1. It should be open-source or available on your nearest "App Store" for a REASONABLE price
2. It should be interactive. If I have a history textbook describing a battle, I want to be able to watch the battle unfold (even if it's just a diagram). If I am reading a chemistry textbook, let me play with the molecule. When I need to learn about the D3 group in Abstract Algebra, show me a triangle rotating and flipping as the group operations fade in and then drop to the bottom in a chain illustrating a composition. Let me swipe over to the Cayley table and touch a composition cell and watch the triangle dance. Whatever.
3. Textbooks should share a common ontology that can be extended for each book. But if I have two textbooks on my device and each has registered its ontology, I should then be able to cross reference concepts from one book to the other, or to appropriate entries in Wikipedia, for example.
4. All Chapters, headings, subheadings, and definitions should link to global, school, and class-level discussion forums about the topic where everyone can ask questions and have good answers upvoted in a stackexchange-like manner. These discussion nodes should be linked to the ontology, rather than the brand of book. That way ANY textbook with a section on "Limit Points in Rn" or "The Three Branches of US Government" would link to the same discussion node.
5. When appropriate, texts should be constantly updated, classes should always use the "latest stable version", and that update should be free after initial purchase (like an App).
A more innovative approach, I think, would be for the government to buy out leading textbooks at a premium and after holding an auction to determine the fair price. This gives you the best of both worlds -- rewards for individuals' efforts but the ability to use the published material in an unrestricted way in the future. Plus you avoid the loss associated with monopoly rights granted via copyright and wasted duplicative textbook efforts.
This ideas has been proposed more broadly for patents by Prof. Michael Kremer of Harvard. Its logic is pretty compelling:
Engelhaupt, 31, was one of three district math teachers who spent about 100 hours each developing the lessons, which cost the district about $175,000 less than buying new textbooks."
here's the link to the book:
I am entirely certain the average parent of a kid in our school would be able to turn out better material, to say nothing of all the professors and leading experts in California who would love to contribute directly to their kids' education.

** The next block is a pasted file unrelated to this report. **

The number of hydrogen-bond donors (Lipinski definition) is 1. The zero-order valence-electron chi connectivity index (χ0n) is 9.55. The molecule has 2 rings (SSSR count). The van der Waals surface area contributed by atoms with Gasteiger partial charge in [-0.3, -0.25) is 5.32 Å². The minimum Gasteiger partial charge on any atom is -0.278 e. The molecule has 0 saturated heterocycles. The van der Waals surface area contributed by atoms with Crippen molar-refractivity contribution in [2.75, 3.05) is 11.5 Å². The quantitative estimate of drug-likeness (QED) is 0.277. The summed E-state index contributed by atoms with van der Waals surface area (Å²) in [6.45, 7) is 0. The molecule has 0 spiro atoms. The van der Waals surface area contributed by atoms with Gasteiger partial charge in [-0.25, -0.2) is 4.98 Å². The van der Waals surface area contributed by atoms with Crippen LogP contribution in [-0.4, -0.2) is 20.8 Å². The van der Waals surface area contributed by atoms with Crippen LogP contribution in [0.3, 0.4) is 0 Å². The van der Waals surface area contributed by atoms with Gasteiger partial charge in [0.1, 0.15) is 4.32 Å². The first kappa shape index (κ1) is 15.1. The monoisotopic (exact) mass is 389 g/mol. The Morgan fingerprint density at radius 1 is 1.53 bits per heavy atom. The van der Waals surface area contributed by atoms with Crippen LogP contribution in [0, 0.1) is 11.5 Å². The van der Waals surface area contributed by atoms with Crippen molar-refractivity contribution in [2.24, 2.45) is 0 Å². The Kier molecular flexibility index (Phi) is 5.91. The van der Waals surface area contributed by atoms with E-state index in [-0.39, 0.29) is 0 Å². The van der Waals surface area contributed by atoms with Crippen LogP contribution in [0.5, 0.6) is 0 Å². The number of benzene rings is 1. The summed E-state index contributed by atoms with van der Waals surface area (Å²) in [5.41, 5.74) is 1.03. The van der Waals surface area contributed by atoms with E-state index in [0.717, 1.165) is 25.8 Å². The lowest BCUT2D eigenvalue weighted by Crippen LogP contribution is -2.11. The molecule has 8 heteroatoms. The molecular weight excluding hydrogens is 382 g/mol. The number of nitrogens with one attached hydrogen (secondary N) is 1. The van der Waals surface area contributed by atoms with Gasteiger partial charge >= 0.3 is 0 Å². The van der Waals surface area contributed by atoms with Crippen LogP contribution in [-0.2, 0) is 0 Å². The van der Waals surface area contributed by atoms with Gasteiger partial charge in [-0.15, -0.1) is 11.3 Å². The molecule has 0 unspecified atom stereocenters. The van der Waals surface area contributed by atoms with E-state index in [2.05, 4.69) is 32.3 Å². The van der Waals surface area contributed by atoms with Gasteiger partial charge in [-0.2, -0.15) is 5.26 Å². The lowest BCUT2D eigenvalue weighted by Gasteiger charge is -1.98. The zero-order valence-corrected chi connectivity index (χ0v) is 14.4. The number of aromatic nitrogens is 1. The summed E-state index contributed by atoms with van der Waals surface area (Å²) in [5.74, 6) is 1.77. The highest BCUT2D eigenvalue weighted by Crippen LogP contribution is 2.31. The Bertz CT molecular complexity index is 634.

The question in my mind is how to construct this. The law seems like a last resort. Maybe some YCers can work on this cracking this nut.
I agree, but crowdsourcing would be handy for fixing errors or improving clarity. If a bunch of people highlight a passage that they think is confusing, and give reasons, that gives the author (or others) an opportunity to clarify.
Yes, that is something that teachers could be doing, but why not make the books as good as they could be?
Yep, subsidies never go wrong.
I hope that open source curriculum takes off - IMO there are fact-based topics that translate easily to software learning, where a child's mastery can be measured accurately to provide a useful custom teaching plan.
I've had an open source text up for more than a decade http://joshua.smcvt.edu/linearalgebra . It is easy to find; if you google "linear algebra" today then it is the third item. But although I have said on the page that I welcome contributions, I have had very few, and those few mostly bug reports-- which I am glad to get but they are not what I imagined I would get when I first put it up. (I will be putting it up soon in a public version control repository but let me note before I get emails that for most of the life of this project the best option really was to offer a .zip of the LaTeX source.)
The text if fine but I could in a minute list many shortcomings. For instance, it could use with a graphic designer, it could use with the skills of a person who can do illustrations, I would be delighted to get ways to interact with Sage, I would be glad to get tests from people who have taught the course, I would be glad to get help with e-readers (I don't own one myself). Etc.
I am currently doing an update that has taken my between-semesters break, and that threatens to spread into next semester. So offering such a thing is a lot of work. Some of it I am qualified to do but some of it I really am not. However, to this point, I have seen very little evidence that others will help so if it is to be done then I have to do it.
In short, more productive than listing the failings of others may be to pick a promising project of interest to you, and contribute a solution.
To make this a reality, I'd consider building a platform that serves as a centralized repository for open information/knowledge and gives the information some structure (Ontology). With that in place, people can build applications on top of the open information (interactive apps/charts, etc)
To encourage qualified people to contribute, edit, and update the repositories, consider layering in a Quora/StackOverflow type voting/reputation system with a Kickstarter crowd funding component to fund qualified folks and allow them to dedicate significant time to the project.
Then, if the ecosystem hits critical mass, it won't be too long before some professors and teachers start saying "wait... why are we making students use this crappy book again?"